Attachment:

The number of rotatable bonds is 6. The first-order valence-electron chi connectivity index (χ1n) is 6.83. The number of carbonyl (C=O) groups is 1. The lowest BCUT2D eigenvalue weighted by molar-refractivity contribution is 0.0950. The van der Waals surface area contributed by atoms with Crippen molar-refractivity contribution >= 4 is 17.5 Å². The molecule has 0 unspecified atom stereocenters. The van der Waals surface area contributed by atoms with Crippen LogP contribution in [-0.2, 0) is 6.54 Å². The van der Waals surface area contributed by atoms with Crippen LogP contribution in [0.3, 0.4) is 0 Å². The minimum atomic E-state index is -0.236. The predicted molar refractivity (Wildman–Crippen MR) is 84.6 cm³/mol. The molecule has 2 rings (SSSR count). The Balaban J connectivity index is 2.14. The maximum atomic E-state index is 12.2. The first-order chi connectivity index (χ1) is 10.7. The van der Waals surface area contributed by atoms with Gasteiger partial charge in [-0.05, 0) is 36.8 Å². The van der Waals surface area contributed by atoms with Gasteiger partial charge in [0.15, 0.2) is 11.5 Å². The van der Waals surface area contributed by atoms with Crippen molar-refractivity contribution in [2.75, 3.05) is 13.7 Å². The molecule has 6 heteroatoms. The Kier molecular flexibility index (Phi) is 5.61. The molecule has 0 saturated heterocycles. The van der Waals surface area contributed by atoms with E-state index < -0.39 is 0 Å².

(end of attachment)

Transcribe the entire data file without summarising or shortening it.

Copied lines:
The number of rotatable bonds is 6. The first-order valence-electron chi connectivity index (χ1n) is 6.83. The number of carbonyl (C=O) groups is 1. The lowest BCUT2D eigenvalue weighted by molar-refractivity contribution is 0.0950. The van der Waals surface area contributed by atoms with Crippen molar-refractivity contribution >= 4 is 17.5 Å². The molecule has 0 unspecified atom stereocenters. The van der Waals surface area contributed by atoms with Crippen LogP contribution in [-0.2, 0) is 6.54 Å². The van der Waals surface area contributed by atoms with Crippen LogP contribution in [0.3, 0.4) is 0 Å². The minimum atomic E-state index is -0.236. The predicted molar refractivity (Wildman–Crippen MR) is 84.6 cm³/mol. The molecule has 2 rings (SSSR count). The Balaban J connectivity index is 2.14. The maximum atomic E-state index is 12.2. The first-order chi connectivity index (χ1) is 10.7. The van der Waals surface area contributed by atoms with Gasteiger partial charge in [-0.05, 0) is 36.8 Å². The van der Waals surface area contributed by atoms with Gasteiger partial charge in [0.15, 0.2) is 11.5 Å². The van der Waals surface area contributed by atoms with Crippen molar-refractivity contribution in [2.75, 3.05) is 13.7 Å². The molecule has 6 heteroatoms. The Kier molecular flexibility index (Phi) is 5.61. The molecule has 0 saturated heterocycles. The van der Waals surface area contributed by atoms with E-state index < -0.39 is 0 Å².